Wednesday, April 7, 2010

Revolutionary "Reversals"

The "Colored Revolutions" that dominated coverage of the former Soviet region beginning over six years ago have witnessed different kinds of reversals. Indeed, their fifth anniversaries have been cruel reminders that political life has changed less in some parts of the former Soviet Union than one would hope.

The Rose Revolution in Georgia was led by Mikheil Saakashvili and other opposition leaders who agreed to align with him as the best option for ousting the corrupt regime of Eduard Shevardnadze. Saakashvili was known at the time to act rashly - witness his tactical differences with his erstwhile allies Zurab Zhvania and Nino Burjanadze while the Rose Revolution was unfolding. Nearly five years after the Rose Revolution, Saakashvili's rash behavior led to crackdowns on the opposition and contributed to the August 2008 war with Russia.

In Ukraine, former President Viktor Yushchenko's ineffective tenure and his intense personal animosity toward Yuliya Tymoshenko helped to weaken the forces behind the Orange Revolution. Tymoshenko herself is not guiltless, having pursued opportunistic policies and antagonistic tactics. Meanwhile Viktor Yanukovych adopted a more disciplined and softer image, in part due to his association with an American PR firm, and succeeded in securing a legitimate victory in 2010. Although this "reversal" came through an election process that was generally free and fair, recent developments raise concerns about a return to pre-revolutionary ways (notably the manner in which the parliamentary coalition was formed outside statutory and constitutional bounds - even if the packed court upholds the decision).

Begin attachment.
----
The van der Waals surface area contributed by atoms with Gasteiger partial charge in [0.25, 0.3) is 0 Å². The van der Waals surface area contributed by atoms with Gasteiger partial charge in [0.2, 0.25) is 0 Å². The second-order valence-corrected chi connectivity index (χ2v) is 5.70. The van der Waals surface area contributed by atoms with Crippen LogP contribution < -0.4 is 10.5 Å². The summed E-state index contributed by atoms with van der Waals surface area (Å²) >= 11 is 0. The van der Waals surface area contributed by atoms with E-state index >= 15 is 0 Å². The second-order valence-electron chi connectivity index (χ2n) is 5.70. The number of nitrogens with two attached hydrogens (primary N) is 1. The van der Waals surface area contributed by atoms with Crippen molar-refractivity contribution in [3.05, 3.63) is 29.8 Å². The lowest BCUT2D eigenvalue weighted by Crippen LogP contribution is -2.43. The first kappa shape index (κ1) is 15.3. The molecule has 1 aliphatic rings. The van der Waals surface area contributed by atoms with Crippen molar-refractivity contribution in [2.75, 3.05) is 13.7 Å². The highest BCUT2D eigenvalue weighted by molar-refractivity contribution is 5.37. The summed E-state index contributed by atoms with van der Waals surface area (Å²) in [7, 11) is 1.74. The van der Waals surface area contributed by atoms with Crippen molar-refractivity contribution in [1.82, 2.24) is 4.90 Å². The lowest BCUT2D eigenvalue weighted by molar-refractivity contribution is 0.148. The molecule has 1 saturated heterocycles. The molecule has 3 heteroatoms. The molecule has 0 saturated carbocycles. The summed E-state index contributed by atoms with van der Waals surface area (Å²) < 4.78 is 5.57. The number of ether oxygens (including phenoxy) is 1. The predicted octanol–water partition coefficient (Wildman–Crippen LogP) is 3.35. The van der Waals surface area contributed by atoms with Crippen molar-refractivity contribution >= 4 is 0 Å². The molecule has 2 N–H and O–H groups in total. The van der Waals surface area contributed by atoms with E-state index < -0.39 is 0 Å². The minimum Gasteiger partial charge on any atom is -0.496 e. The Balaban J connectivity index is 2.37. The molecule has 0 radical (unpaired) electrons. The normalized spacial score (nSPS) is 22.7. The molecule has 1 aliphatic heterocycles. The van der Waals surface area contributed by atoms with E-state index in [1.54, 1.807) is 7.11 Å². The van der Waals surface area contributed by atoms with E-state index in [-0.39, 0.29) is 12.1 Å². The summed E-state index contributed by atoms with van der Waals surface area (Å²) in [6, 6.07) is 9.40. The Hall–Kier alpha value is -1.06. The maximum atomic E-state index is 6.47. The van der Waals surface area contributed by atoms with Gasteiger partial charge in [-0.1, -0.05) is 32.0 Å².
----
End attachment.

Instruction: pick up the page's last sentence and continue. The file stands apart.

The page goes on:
Kyrgyzstan's so-called "Tulip Revolution" was clearly different from its supposed kin. The 2005 ouster of Askar Akayev did not elevate political elite who favored transparency and the rule of law. Rather, Kurmanbek Bakiyev changed the patronage networks that enjoyed access to power and wealth. Kyrgyzstan may have appeared to be more democratic than its neighbors, but the standards are low in the neighborhood. If he has been ousted today as some news sources are reporting, he has befallen a similar fate as his predecessor five years ago. UPDATE: The website for Kabar (a Kyrgyz news agency) is responding slowly, as one would anticipate. But, it is also reporting the opposition's claims of government's resignation.

State of Emergency in Kyrgyzstan

Conflict has been brewing in Kyrgyzstan, and it took an ugly turn today. While all of the facts on the ground are not clear, clashes between protesters and government forces have led to the declaration of a state of emergency (CNN and Lenta).